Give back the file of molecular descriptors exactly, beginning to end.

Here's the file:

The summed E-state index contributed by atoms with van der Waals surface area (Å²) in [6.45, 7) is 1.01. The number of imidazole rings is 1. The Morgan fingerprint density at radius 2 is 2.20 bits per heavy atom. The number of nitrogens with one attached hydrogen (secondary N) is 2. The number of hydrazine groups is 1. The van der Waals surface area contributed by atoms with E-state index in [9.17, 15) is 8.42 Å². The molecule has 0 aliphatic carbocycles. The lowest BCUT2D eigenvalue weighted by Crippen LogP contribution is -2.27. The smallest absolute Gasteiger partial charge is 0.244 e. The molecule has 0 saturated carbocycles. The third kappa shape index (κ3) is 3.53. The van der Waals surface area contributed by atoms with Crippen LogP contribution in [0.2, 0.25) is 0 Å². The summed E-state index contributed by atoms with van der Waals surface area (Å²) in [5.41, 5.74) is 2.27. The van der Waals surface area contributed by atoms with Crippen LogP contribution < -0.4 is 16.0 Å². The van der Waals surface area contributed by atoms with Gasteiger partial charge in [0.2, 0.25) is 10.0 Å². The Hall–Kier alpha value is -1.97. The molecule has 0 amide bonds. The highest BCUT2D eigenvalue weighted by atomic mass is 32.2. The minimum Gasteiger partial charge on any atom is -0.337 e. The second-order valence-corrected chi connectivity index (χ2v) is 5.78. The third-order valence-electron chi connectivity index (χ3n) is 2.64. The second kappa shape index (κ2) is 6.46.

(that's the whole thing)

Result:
The summed E-state index contributed by atoms with van der Waals surface area (Å²) in [6.45, 7) is 1.01. The number of imidazole rings is 1. The Morgan fingerprint density at radius 2 is 2.20 bits per heavy atom. The number of nitrogens with one attached hydrogen (secondary N) is 2. The number of hydrazine groups is 1. The van der Waals surface area contributed by atoms with E-state index in [9.17, 15) is 8.42 Å². The molecule has 0 aliphatic carbocycles. The lowest BCUT2D eigenvalue weighted by Crippen LogP contribution is -2.27. The smallest absolute Gasteiger partial charge is 0.244 e. The molecule has 0 saturated carbocycles. The third kappa shape index (κ3) is 3.53. The van der Waals surface area contributed by atoms with Crippen LogP contribution in [0.2, 0.25) is 0 Å². The summed E-state index contributed by atoms with van der Waals surface area (Å²) in [5.41, 5.74) is 2.27. The van der Waals surface area contributed by atoms with Crippen LogP contribution < -0.4 is 16.0 Å². The van der Waals surface area contributed by atoms with Gasteiger partial charge in [0.2, 0.25) is 10.0 Å². The Hall–Kier alpha value is -1.97. The molecule has 0 amide bonds. The highest BCUT2D eigenvalue weighted by atomic mass is 32.2. The minimum Gasteiger partial charge on any atom is -0.337 e. The second-order valence-corrected chi connectivity index (χ2v) is 5.78. The third-order valence-electron chi connectivity index (χ3n) is 2.64. The second kappa shape index (κ2) is 6.46.